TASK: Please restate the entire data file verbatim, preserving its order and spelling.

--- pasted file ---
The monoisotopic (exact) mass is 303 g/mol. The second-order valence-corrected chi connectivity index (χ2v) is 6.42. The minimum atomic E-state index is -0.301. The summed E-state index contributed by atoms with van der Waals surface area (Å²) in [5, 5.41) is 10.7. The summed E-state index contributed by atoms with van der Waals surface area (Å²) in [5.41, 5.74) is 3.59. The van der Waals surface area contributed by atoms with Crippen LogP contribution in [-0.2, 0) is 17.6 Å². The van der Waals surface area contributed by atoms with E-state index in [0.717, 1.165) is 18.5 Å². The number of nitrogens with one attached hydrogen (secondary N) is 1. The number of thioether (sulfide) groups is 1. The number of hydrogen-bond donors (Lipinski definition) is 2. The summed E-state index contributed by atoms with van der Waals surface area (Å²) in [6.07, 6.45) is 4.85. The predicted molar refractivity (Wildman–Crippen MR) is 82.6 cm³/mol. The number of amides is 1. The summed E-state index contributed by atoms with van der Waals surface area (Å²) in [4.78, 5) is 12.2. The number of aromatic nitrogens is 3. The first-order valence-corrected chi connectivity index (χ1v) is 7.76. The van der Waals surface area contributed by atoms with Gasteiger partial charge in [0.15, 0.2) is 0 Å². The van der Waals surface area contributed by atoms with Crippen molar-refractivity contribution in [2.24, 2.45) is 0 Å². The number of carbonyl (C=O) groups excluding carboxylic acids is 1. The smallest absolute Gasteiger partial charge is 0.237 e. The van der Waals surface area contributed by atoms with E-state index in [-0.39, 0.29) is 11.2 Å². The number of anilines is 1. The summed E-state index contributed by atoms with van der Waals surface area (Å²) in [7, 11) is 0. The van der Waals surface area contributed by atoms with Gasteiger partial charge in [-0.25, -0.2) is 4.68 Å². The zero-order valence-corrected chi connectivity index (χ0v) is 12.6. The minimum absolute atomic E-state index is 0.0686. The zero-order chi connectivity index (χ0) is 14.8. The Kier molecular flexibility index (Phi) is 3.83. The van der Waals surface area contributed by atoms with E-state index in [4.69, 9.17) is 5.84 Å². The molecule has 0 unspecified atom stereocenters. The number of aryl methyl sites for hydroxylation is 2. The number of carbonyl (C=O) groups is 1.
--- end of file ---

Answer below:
The monoisotopic (exact) mass is 303 g/mol. The second-order valence-corrected chi connectivity index (χ2v) is 6.42. The minimum atomic E-state index is -0.301. The summed E-state index contributed by atoms with van der Waals surface area (Å²) in [5, 5.41) is 10.7. The summed E-state index contributed by atoms with van der Waals surface area (Å²) in [5.41, 5.74) is 3.59. The van der Waals surface area contributed by atoms with Crippen LogP contribution in [-0.2, 0) is 17.6 Å². The van der Waals surface area contributed by atoms with E-state index in [0.717, 1.165) is 18.5 Å². The number of nitrogens with one attached hydrogen (secondary N) is 1. The number of thioether (sulfide) groups is 1. The number of hydrogen-bond donors (Lipinski definition) is 2. The summed E-state index contributed by atoms with van der Waals surface area (Å²) in [6.07, 6.45) is 4.85. The predicted molar refractivity (Wildman–Crippen MR) is 82.6 cm³/mol. The number of amides is 1. The summed E-state index contributed by atoms with van der Waals surface area (Å²) in [4.78, 5) is 12.2. The number of aromatic nitrogens is 3. The first-order valence-corrected chi connectivity index (χ1v) is 7.76. The van der Waals surface area contributed by atoms with Gasteiger partial charge in [0.15, 0.2) is 0 Å². The van der Waals surface area contributed by atoms with Crippen molar-refractivity contribution in [2.24, 2.45) is 0 Å². The number of carbonyl (C=O) groups excluding carboxylic acids is 1. The smallest absolute Gasteiger partial charge is 0.237 e. The van der Waals surface area contributed by atoms with E-state index in [-0.39, 0.29) is 11.2 Å². The number of anilines is 1. The summed E-state index contributed by atoms with van der Waals surface area (Å²) in [7, 11) is 0. The van der Waals surface area contributed by atoms with Gasteiger partial charge in [-0.25, -0.2) is 4.68 Å². The zero-order valence-corrected chi connectivity index (χ0v) is 12.6. The minimum absolute atomic E-state index is 0.0686. The zero-order chi connectivity index (χ0) is 14.8. The Kier molecular flexibility index (Phi) is 3.83. The van der Waals surface area contributed by atoms with E-state index in [4.69, 9.17) is 5.84 Å². The molecule has 0 unspecified atom stereocenters. The number of aryl methyl sites for hydroxylation is 2. The number of carbonyl (C=O) groups is 1.